Tuesday, February 28, 2006


I found the report on the state of crisis in politics recently quite interesting. Some of the recommendation seemed worthy of further consideration, like the idea that individuals indicate if they wish to allocate £3 of state funding to a particular party. Of course, I don't know the specifics of the suggestion (having not read the full report) but it's an interesting idea, and one that could sit well with the idea of capping donations to parties.

Another of the more interesting recommendations is that citizens should be given the right to initiate legislative processes, public inquiries and hearings into public bodies and their senior management. This would result in any proposed law that gained the support (by petition) of one per cent of the electorate (about 400,000 people in the UK) must be debated in Parliament. There's a couple of issues with this. Firstly that of time: the legislative timetable is already very tight (although one could argue that we don't need all the new laws that the current executive is very keen on putting forward, but that's a post for another time). Another is that any proposal that came close to having the required number of signatures must be fairly well discussed and have got the attention of the media, hence bringing it into contact with our political masters anyway. Also, the only recent event that I can think of that may have achived those kinds of numbers was the war in Iraq, and that did get a debate in Parliament. And we still lost that one.

I'm not sure about the idea that MPs should be required and resourced to produce Annual Reports and hold AGMs but it'd be nice to feel that that my MP was somehow accountable to his constituents, since mine has been singularly terrible at responding to correspondence.

Finally, the idea of reducing the voting age to sixteen also jumped out at me. I'm ambivalent about this one. I generally consider the the voting age to be synonymous with the "reaching of adulthood" at eighteen, and all the rights and responsibilities that go with that. Admittedly, the only ones that I can think of offhand are the right to vote and the right to drink. Everything else is either at sixteen or seventeen. Either way, I think that we should standardise somewhat.

After all that, if you want to read the report itself, you can find it and its executive summary here.

Monday, February 20, 2006

strike action

The higher education unions (AUT and NATFHE) have both balloted members on strike action, and the results came through today. The membership of both unions have voted to strike and action has been set for 7th March if no negotiation from the employers is forthcoming. The dispute is about pay and conditions following the large cash injection into the sector after the introduction of topup fees in England and Wales and the record grant from the Scottish Executive. I shall be joining my colleagues in walking out in a couple of weeks.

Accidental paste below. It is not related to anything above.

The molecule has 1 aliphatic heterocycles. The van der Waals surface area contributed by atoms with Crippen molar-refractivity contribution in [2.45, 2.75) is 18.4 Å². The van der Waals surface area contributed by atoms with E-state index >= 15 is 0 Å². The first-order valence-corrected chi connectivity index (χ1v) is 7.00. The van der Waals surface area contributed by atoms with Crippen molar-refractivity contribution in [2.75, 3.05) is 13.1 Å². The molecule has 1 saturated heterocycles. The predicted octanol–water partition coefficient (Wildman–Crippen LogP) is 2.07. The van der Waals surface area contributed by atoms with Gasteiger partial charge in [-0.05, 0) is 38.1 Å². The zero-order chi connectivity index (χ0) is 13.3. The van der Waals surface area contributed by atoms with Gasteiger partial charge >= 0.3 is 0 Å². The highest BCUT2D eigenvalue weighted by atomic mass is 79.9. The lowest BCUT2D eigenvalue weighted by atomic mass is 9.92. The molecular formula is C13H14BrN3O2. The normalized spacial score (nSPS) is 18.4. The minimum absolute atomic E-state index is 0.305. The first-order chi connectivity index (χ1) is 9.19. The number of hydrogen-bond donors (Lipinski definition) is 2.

Thursday, February 09, 2006

Sleepwalking into the future?

There was a segment on the Today programme yesterday about a report on the future of humanity. The suggestion was that we're "sleepwalking" into this new society filled with things like memory enhancing drugs, gene therepy, embryo selection and cybernetics. Noticing a pattern? Science fiction writers have been dealing with these sorts of questions for decades.

I wondered recently how much relevence that science fiction still has in a society where the emphasis no longer seems to be on the "big ideas", and here's my answer. If this report is anything to go by, SF is still very relevent, and it's our job to guide a frightened mainstream into this brave new world – after all, we've been here so long that we're practically natives.

Friday, February 03, 2006

See for yourself

For anybody curious to see the cartoons that seem to have caused so much hysteria lately, you can find them here. It all seems very much like a storm in a teacup to me, but it's an interesting one nonetheless. Some of them do seem designed to provoke, and use the freedom of speech argument to protect them, but the reaction seems out of all proportion to me. Other religions get mocked and lampooned regularly, and if your faith can't take a little of that, then maybe it says more about you than anything else.

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